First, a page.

10. Balancing Linkages within and with other functions: HRS should be designed to strengthen various functions which are important in the company. For example, it should have linkages with the budgetary and other information control systems. It should have linkages with long-range corporate planning, with marketing finance and production and other functions of the company. Such linkages are extremely important. On the other hand, linkages amongst the various sub-systems of HRD are also necessary.
11. Building Feedback and Reinforcing Mechanisms: The various sub-systems in HRS should provide feedback to strengthen one another. Systematic feedback loops should be designed for this purpose. For example, performance and potential appraisal should provide necessary leads for training in OD and OD programmes may provide necessary leads for work redesigning etc. A systematic plan of flow of one subsystem to the other should be properly prepared. Appendix 3.1 provides such a plan indicating how the process of feedback and linkage become a circular loop type.
12. Balancing quantification and qualitative decisions: While quantification of various aspects in HRS is necessary, everything cannot be completely quantified. This applies as much to selection and recruitment as to performance and potential appraisal. Attempts should be made to continuously improve and quantify several variables and even to design computer storage of various kinds of data. But the qualitative and insightful decisions will always be necessary and desirable. For example, while promoting people, various quantitative data available and computerization of data may be useful. These may be used as necessary inputs, but some other factors which cannot be quantified will have to be taken into account while taking the decisions. Such a balancing is necessary.
13. Balancing internal and external help: HRS would require development of internal expertise and resources. However, the company should see the optimum pay-off in terms of employing their internal or external resources. Some highly rare expertise which may be available from external resources has to be used only occasionally in the organization. Thus may not be developed internally in the system. Such a balance is necessary. Similarly, the use of external resources in terms of training should be used minimally, but cannot be completely ruled out. A judicious planning for the use of both is necessary. A company which is completely closed to external resources and is doing everything internally may not be able to benefit from some of the latest developments in the field. On the other hand, a company which is merely relying on external help either in training or other aspects of HRS cannot develop itself effectively without necessary internal resources.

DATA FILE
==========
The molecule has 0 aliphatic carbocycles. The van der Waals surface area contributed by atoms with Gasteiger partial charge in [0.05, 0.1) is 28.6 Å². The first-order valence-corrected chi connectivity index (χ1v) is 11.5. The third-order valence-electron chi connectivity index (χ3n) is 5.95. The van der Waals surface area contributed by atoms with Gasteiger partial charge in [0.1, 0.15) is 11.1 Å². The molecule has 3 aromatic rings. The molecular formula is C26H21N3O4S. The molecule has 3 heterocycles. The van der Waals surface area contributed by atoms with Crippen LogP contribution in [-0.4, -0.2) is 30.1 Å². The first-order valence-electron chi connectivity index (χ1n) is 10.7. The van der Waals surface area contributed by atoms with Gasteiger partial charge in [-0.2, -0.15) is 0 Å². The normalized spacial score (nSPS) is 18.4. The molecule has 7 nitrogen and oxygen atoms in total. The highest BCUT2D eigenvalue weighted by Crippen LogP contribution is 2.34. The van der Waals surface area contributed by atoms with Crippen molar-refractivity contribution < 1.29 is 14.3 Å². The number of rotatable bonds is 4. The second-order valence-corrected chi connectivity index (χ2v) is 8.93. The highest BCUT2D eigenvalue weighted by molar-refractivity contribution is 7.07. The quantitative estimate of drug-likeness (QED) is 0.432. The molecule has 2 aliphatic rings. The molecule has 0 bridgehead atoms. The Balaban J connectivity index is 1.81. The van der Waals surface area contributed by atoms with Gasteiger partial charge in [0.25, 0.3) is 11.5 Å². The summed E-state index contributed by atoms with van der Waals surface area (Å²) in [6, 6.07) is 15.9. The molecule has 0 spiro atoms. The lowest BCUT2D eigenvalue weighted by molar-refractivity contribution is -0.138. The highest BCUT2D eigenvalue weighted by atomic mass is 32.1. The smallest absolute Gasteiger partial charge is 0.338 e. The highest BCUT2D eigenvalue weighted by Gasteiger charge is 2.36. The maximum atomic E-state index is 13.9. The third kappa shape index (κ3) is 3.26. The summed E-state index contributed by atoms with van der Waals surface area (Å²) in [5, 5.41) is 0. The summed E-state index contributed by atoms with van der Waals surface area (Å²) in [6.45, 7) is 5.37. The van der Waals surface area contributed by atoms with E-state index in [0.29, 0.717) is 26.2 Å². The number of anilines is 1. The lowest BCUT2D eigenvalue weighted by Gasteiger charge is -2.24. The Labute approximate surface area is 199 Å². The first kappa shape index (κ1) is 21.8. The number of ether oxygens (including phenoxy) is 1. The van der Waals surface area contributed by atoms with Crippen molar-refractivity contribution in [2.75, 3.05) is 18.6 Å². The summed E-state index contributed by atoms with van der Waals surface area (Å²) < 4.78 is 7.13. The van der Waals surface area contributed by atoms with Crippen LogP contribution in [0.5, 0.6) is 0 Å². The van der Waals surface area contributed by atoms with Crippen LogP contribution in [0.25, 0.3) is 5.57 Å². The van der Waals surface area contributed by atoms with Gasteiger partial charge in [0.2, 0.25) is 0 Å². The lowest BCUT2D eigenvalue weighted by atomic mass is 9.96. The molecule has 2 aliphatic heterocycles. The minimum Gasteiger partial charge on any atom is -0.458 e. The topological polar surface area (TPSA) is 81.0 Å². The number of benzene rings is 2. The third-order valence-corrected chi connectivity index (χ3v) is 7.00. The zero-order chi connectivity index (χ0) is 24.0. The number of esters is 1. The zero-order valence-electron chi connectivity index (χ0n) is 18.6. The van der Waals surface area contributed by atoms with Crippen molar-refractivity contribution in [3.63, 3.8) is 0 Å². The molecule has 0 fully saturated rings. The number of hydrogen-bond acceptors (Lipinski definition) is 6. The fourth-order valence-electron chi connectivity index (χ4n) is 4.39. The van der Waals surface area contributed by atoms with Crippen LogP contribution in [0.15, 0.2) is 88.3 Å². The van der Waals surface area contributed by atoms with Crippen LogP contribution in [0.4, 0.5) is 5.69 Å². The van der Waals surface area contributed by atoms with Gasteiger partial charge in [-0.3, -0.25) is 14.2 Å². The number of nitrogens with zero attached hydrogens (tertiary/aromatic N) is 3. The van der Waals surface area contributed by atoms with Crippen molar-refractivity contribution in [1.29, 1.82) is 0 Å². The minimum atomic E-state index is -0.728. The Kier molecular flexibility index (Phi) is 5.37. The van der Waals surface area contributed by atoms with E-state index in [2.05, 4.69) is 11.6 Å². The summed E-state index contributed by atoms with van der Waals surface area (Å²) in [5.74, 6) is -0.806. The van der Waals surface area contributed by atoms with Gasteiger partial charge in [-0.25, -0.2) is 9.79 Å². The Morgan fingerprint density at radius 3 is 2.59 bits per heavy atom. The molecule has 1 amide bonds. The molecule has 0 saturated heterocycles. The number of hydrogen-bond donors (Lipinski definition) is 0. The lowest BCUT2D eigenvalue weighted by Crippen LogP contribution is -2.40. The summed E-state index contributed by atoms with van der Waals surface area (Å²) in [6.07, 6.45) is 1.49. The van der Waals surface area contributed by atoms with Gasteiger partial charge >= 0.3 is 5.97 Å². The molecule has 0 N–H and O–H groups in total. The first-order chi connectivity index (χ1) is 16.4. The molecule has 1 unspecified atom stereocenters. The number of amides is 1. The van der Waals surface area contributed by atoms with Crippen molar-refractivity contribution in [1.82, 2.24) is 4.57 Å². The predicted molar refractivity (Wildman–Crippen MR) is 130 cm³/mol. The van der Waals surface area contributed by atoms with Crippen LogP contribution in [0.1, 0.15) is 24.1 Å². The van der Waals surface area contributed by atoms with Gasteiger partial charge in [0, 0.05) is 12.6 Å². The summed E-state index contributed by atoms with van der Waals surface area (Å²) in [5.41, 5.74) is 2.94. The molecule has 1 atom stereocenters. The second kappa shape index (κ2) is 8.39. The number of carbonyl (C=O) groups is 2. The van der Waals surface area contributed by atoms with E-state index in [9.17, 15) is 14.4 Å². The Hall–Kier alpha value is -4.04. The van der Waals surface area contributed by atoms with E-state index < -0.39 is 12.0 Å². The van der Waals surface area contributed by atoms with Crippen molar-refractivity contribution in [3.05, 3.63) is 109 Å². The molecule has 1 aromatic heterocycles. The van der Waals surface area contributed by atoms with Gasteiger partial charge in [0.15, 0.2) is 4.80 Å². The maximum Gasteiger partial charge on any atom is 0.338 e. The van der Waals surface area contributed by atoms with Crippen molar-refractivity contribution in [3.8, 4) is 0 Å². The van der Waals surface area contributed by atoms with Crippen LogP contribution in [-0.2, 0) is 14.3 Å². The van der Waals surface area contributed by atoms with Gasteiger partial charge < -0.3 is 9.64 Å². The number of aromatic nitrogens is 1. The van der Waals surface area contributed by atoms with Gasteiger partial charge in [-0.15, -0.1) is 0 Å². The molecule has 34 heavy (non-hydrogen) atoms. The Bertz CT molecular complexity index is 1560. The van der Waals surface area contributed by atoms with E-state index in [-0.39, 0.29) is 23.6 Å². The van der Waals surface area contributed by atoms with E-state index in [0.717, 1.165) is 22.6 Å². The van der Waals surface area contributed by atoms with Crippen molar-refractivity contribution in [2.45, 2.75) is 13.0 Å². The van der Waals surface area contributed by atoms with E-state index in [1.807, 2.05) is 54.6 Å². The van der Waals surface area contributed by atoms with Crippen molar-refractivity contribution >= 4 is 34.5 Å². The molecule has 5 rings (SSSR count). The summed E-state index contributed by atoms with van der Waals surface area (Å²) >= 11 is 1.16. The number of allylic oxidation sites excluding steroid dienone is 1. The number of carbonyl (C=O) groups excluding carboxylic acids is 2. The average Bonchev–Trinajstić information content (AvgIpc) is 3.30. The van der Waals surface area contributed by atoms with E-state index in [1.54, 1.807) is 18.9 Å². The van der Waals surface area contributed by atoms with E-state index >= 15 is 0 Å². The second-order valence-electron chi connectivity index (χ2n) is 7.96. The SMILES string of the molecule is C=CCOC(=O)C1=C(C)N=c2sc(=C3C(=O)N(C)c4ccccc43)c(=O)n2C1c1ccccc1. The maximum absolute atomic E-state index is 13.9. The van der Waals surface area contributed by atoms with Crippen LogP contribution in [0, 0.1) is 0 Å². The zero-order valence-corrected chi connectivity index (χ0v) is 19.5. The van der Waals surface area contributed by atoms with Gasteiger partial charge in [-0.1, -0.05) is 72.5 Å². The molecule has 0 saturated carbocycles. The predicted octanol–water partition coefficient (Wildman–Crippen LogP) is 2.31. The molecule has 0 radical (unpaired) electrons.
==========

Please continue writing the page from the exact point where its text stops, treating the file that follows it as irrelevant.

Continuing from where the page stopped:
14. Planning evolution of the function: HRS cannot be established overnight in a company. Some aspects can be introduced depending on the state and sophistication of the company. Some other aspects would require longer preparation before these are effectively introduced. Rushing the introduction of all the aspects of HRS may only result in ritualism rather than effective introduction of the system. Introduction of HRS, therefore, should be properly phased, and there should be enough thinking about how these phases will be completed and build one over the other.
15. Continuous Review and Self renewal: The environment and the organizational culture keep changing with time. However innovative a system may be, there is always a danger of it becoming ritualistic and dysfunctional after sometime. Therefore it is necessary to plan any system in such a way that it has mechanisms of self renewal. HRS should provide in it mechanisms for continuous review and change.
It is high time that organizing of all forms conducts an HR Audit or Social audit of themselves, and their programs and renews them. This may extent o political parties and particularly youth wings of political parties and various government agencies and nongovernmental development agencies and agents.
Pareek, Udai. Effective Organizations: Beyond Management to Institution Building1981, 1994, 2002, Oxford & IBH.
Pareek and Rao, T. V. Pioneering HRD in India: The L&T System: Ahmedabad: Academy of HRD
Pareek, Udai: Making Organization Roles effective: New Delhi: Tata McGraw-Hill, 1993 (original concept in 1980 published in Pfeiffer and Jones)
Annexure: DR. UDAI PAREE K (1925-2010)
B.A. St.John's College, Agra (Agra University), 1944
B.T. Teachers' Training College, Ajmer (Agra University), 1945
M.A. (Psychology), Calcutta University, 1950
M.A. (Philosophy), Agra University, 1952
Ph.D. (Psychology), University of Delhi, 1956.
v USAID Organization Development Advisor, Ministry of Health, Republic of